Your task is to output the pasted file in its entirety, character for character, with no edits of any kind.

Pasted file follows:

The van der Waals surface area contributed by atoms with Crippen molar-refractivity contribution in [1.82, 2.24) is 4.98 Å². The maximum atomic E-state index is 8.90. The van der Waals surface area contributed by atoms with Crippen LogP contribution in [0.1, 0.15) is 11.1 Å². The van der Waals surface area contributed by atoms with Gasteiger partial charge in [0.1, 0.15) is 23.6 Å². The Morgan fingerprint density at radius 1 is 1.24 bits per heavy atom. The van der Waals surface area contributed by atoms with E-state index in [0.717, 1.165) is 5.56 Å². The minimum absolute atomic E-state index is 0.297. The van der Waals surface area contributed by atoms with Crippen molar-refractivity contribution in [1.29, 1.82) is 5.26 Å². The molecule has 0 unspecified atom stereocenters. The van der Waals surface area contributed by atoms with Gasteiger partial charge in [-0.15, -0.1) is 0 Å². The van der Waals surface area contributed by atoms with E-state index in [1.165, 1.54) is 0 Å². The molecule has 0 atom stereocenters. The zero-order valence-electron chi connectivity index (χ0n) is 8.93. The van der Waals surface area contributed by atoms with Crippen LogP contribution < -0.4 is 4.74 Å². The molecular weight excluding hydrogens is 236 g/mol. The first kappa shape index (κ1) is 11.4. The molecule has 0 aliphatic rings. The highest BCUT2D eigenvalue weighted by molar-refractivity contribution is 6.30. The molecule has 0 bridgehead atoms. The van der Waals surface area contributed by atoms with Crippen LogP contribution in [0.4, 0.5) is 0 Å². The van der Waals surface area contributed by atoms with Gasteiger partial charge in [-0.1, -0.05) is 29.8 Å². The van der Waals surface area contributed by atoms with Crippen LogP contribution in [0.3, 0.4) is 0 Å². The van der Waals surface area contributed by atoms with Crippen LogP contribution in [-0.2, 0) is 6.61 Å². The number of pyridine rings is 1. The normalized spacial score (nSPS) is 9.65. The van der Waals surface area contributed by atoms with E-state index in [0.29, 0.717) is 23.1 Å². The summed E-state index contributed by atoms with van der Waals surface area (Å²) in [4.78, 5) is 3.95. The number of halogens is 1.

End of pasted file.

The van der Waals surface area contributed by atoms with Crippen molar-refractivity contribution in [1.82, 2.24) is 4.98 Å². The maximum atomic E-state index is 8.90. The van der Waals surface area contributed by atoms with Crippen LogP contribution in [0.1, 0.15) is 11.1 Å². The van der Waals surface area contributed by atoms with Gasteiger partial charge in [0.1, 0.15) is 23.6 Å². The Morgan fingerprint density at radius 1 is 1.24 bits per heavy atom. The van der Waals surface area contributed by atoms with E-state index in [0.717, 1.165) is 5.56 Å². The minimum absolute atomic E-state index is 0.297. The van der Waals surface area contributed by atoms with Crippen molar-refractivity contribution in [1.29, 1.82) is 5.26 Å². The molecule has 0 unspecified atom stereocenters. The van der Waals surface area contributed by atoms with Gasteiger partial charge in [-0.15, -0.1) is 0 Å². The van der Waals surface area contributed by atoms with E-state index in [1.165, 1.54) is 0 Å². The molecule has 0 atom stereocenters. The zero-order valence-electron chi connectivity index (χ0n) is 8.93. The van der Waals surface area contributed by atoms with Crippen LogP contribution < -0.4 is 4.74 Å². The molecular weight excluding hydrogens is 236 g/mol. The first kappa shape index (κ1) is 11.4. The molecule has 0 aliphatic rings. The highest BCUT2D eigenvalue weighted by molar-refractivity contribution is 6.30. The molecule has 0 bridgehead atoms. The van der Waals surface area contributed by atoms with Crippen LogP contribution in [0.4, 0.5) is 0 Å². The van der Waals surface area contributed by atoms with Gasteiger partial charge in [-0.1, -0.05) is 29.8 Å². The van der Waals surface area contributed by atoms with Crippen LogP contribution in [0.3, 0.4) is 0 Å². The van der Waals surface area contributed by atoms with Crippen LogP contribution in [-0.2, 0) is 6.61 Å². The number of pyridine rings is 1. The normalized spacial score (nSPS) is 9.65. The van der Waals surface area contributed by atoms with E-state index in [0.29, 0.717) is 23.1 Å². The summed E-state index contributed by atoms with van der Waals surface area (Å²) in [4.78, 5) is 3.95. The number of halogens is 1.